THERE’S something a bit grotesque about using CGI animals in children’s films when they look like they’ve been plucked from a taxidermy exhibition.
Guilty animated predecessors like Who Framed Roger Rabbit can be forgiven in their 80s context – back then the technological cash cow was fresh, but these days there’s just no excuse for flogging the dead horse of combining live action with cutesy cartoon bunnies.
But, adult cynicism aside, let’s not forget this is one for the children and while parents may leave the cinema feeling as cheated as biting into a donut and finding it’s custard and not jam inside, youngsters will probably enjoy the easy laughs.
Easter Bunny-in-training, E.B. (voiced by Russell Brand), runs away from Easter Island (geddit?) to avoid following in his father’s footsteps.
He goes to LA to pursue his dream of becoming a rock band drummer, auditions for ‘Hoff Knows Talent’ and ends up meeting human man-child, Fred (James Marsden).
But, when his new friend accidentally hits him with his car, E.B is injured and unable to hop, forcing stay-at-home slacker Fred to take over the job of saving Easter.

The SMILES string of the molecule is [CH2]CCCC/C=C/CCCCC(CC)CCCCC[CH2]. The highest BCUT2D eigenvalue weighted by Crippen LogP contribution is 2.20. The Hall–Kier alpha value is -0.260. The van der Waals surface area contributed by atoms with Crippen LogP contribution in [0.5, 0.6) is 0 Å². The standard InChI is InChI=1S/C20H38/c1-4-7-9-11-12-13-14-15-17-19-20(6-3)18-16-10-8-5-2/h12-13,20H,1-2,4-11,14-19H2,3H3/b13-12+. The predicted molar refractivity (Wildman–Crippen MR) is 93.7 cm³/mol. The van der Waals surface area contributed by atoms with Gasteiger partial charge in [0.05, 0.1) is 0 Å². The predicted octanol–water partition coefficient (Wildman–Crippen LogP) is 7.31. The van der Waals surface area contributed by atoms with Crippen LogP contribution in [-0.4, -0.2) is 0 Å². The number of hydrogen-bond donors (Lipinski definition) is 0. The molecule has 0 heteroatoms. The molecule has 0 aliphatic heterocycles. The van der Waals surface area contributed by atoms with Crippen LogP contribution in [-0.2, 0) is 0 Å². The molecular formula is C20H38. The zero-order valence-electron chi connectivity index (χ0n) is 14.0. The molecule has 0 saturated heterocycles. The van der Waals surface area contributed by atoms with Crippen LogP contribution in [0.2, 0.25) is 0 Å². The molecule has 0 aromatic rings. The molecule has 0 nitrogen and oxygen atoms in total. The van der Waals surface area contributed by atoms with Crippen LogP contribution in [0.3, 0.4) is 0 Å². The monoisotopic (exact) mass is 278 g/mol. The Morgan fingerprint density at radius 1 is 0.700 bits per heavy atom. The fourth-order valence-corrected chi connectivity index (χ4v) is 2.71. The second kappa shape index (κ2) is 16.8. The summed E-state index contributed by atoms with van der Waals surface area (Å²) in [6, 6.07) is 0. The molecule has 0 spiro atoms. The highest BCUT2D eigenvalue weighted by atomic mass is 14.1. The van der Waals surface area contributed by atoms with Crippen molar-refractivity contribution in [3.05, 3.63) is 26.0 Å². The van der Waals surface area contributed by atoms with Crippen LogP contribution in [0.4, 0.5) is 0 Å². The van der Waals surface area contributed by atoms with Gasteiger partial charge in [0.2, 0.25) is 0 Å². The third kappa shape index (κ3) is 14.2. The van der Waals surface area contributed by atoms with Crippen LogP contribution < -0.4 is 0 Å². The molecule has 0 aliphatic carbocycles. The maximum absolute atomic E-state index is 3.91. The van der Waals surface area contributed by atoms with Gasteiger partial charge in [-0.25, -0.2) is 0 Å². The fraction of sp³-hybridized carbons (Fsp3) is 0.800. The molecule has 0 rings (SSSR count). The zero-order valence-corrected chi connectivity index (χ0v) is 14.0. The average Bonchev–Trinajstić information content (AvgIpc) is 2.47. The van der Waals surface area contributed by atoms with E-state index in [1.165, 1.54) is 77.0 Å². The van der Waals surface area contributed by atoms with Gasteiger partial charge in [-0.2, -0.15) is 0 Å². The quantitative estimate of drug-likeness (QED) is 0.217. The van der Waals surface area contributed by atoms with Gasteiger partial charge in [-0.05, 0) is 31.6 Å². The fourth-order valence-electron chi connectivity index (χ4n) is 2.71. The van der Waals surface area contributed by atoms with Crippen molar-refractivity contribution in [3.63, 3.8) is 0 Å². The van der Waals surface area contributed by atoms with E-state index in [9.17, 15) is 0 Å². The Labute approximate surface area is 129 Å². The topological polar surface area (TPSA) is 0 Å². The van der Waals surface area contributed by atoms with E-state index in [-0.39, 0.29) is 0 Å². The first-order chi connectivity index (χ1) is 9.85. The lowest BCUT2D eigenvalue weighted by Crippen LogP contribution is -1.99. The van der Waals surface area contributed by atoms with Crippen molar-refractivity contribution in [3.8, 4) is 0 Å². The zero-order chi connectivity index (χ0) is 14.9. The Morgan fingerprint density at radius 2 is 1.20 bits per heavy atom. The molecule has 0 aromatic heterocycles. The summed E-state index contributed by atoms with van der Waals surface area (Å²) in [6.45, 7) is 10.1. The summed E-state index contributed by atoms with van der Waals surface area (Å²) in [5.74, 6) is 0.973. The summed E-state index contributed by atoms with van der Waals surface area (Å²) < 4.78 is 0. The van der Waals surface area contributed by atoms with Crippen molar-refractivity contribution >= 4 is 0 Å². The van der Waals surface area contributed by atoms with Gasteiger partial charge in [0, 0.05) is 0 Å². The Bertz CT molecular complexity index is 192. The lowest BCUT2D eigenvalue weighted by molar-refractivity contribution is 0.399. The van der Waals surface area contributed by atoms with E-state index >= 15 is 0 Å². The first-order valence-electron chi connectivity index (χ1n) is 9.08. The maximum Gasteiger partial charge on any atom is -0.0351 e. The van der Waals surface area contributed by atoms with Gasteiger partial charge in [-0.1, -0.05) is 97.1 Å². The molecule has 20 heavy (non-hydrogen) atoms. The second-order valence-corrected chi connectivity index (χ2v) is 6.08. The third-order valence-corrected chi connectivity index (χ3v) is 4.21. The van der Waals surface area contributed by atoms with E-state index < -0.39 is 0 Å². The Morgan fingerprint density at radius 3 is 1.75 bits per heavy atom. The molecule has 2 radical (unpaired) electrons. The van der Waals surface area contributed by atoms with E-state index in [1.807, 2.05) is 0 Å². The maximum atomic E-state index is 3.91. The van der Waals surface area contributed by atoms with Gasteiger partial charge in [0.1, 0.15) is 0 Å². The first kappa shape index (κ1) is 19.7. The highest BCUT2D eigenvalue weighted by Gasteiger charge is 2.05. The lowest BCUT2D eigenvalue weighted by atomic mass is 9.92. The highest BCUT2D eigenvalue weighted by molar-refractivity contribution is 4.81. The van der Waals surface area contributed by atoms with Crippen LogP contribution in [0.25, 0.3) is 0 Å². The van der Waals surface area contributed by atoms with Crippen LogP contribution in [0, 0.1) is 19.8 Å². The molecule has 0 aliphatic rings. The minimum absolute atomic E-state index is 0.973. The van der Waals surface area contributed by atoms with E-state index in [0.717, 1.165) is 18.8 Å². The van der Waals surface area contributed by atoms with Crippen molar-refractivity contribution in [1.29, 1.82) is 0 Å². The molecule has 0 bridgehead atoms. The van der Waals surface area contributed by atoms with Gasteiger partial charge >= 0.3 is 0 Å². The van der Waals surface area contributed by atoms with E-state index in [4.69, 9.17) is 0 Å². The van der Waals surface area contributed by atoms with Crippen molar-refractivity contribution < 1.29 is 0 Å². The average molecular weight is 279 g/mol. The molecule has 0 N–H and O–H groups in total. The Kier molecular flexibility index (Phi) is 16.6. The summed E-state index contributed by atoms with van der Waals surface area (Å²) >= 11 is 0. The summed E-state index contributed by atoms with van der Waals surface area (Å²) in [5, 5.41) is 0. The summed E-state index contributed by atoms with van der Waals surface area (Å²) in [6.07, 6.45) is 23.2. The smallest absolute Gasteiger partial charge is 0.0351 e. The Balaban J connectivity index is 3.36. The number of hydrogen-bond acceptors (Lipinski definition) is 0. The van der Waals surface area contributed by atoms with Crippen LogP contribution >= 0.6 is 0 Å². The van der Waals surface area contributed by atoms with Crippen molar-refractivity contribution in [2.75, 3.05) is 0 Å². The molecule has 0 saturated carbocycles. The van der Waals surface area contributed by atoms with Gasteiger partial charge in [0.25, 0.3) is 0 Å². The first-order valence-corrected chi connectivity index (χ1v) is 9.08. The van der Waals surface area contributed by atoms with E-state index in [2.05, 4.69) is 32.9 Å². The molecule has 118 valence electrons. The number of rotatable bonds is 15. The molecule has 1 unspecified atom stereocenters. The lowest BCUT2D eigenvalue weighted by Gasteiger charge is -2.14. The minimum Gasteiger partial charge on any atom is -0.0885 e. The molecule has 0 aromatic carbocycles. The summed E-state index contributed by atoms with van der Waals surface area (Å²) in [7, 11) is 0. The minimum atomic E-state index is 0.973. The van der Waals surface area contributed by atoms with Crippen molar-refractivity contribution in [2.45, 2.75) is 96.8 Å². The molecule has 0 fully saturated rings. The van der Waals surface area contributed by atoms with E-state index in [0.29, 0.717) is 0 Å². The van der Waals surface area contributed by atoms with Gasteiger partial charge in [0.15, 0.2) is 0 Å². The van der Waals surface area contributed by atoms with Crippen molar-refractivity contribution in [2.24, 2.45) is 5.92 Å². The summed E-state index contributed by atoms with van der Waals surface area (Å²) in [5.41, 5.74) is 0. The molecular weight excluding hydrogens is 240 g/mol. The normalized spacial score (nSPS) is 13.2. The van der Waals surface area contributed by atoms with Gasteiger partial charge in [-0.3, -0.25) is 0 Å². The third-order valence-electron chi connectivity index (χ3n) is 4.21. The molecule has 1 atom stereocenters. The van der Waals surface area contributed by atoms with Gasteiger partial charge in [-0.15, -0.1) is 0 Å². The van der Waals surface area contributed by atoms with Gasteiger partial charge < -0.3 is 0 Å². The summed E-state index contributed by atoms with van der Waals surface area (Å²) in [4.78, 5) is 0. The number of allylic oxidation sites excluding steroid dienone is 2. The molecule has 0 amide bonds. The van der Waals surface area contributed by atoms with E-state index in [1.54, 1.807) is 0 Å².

Hop’s animation isn’t great but the film’s main problem is that it makes no sense. Even the dimmest kid in the world would question why a man who needs money, and a rabbit who wants to be a drummer, don’t just team up and make a fortune by touring as The World’s Only Drumming Rabbit.
But perhaps we’re not giving the scriptwriters credit: after all, Duracell has probably copyrighted that idea already.
To add to the irritation is the lazy similarities to Santa – this Easter Bunny rides through the sky at night delivering chocolatey treats on Easter Eve, posing the question, how long did it take the pencil wielders to come up with such a novel storyline?
There are some funny jokes but director Tim Hill (Alvin and the Chipmunks) never manages to quite make the human and CGI worlds mesh.
As with many a Dreamworks offerings, an over-reliance on celebrity cameos and pop-culture in-jokes will sail over the heads of its young target audience, except perhaps for that one weird ten-year-old who knows who David Hasselhoff is.